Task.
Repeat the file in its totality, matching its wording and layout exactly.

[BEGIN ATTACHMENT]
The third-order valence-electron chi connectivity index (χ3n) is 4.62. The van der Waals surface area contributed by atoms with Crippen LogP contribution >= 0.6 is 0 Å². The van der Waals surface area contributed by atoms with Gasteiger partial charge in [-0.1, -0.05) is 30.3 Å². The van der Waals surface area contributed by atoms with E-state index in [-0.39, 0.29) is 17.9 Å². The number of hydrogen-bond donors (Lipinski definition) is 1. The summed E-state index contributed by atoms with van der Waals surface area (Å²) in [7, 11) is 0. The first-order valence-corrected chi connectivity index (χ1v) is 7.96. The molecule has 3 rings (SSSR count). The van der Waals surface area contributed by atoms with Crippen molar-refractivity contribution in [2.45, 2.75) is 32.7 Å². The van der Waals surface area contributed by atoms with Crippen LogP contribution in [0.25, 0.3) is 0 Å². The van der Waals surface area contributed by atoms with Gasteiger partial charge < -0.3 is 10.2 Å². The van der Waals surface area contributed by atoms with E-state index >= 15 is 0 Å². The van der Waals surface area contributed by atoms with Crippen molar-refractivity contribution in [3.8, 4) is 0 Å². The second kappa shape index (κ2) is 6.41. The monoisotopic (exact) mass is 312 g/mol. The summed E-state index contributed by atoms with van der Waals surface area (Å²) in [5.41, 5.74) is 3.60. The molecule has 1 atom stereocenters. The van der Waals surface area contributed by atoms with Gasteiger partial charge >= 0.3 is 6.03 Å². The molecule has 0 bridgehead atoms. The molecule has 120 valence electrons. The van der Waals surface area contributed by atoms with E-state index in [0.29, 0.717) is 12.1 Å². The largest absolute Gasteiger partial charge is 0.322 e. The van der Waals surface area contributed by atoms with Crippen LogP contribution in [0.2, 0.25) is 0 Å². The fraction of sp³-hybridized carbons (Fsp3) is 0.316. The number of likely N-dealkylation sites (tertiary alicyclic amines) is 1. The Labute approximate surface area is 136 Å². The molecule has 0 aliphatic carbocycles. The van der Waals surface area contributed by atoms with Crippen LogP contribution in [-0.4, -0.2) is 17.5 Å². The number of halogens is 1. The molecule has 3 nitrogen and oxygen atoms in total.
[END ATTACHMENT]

The third-order valence-electron chi connectivity index (χ3n) is 4.62. The van der Waals surface area contributed by atoms with Crippen LogP contribution >= 0.6 is 0 Å². The van der Waals surface area contributed by atoms with Gasteiger partial charge in [-0.1, -0.05) is 30.3 Å². The van der Waals surface area contributed by atoms with E-state index in [-0.39, 0.29) is 17.9 Å². The number of hydrogen-bond donors (Lipinski definition) is 1. The summed E-state index contributed by atoms with van der Waals surface area (Å²) in [7, 11) is 0. The first-order valence-corrected chi connectivity index (χ1v) is 7.96. The molecule has 3 rings (SSSR count). The van der Waals surface area contributed by atoms with Crippen molar-refractivity contribution in [2.45, 2.75) is 32.7 Å². The van der Waals surface area contributed by atoms with Crippen LogP contribution in [0.25, 0.3) is 0 Å². The van der Waals surface area contributed by atoms with Gasteiger partial charge < -0.3 is 10.2 Å². The van der Waals surface area contributed by atoms with E-state index >= 15 is 0 Å². The van der Waals surface area contributed by atoms with Crippen molar-refractivity contribution in [3.8, 4) is 0 Å². The second kappa shape index (κ2) is 6.41. The monoisotopic (exact) mass is 312 g/mol. The summed E-state index contributed by atoms with van der Waals surface area (Å²) in [5.41, 5.74) is 3.60. The molecule has 1 atom stereocenters. The van der Waals surface area contributed by atoms with Gasteiger partial charge >= 0.3 is 6.03 Å². The molecule has 0 bridgehead atoms. The molecule has 120 valence electrons. The van der Waals surface area contributed by atoms with E-state index in [0.29, 0.717) is 12.1 Å². The largest absolute Gasteiger partial charge is 0.322 e. The van der Waals surface area contributed by atoms with Crippen LogP contribution in [0.2, 0.25) is 0 Å². The fraction of sp³-hybridized carbons (Fsp3) is 0.316. The number of likely N-dealkylation sites (tertiary alicyclic amines) is 1. The Labute approximate surface area is 136 Å². The molecule has 0 aliphatic carbocycles. The van der Waals surface area contributed by atoms with Crippen LogP contribution in [-0.4, -0.2) is 17.5 Å². The number of halogens is 1. The molecule has 3 nitrogen and oxygen atoms in total.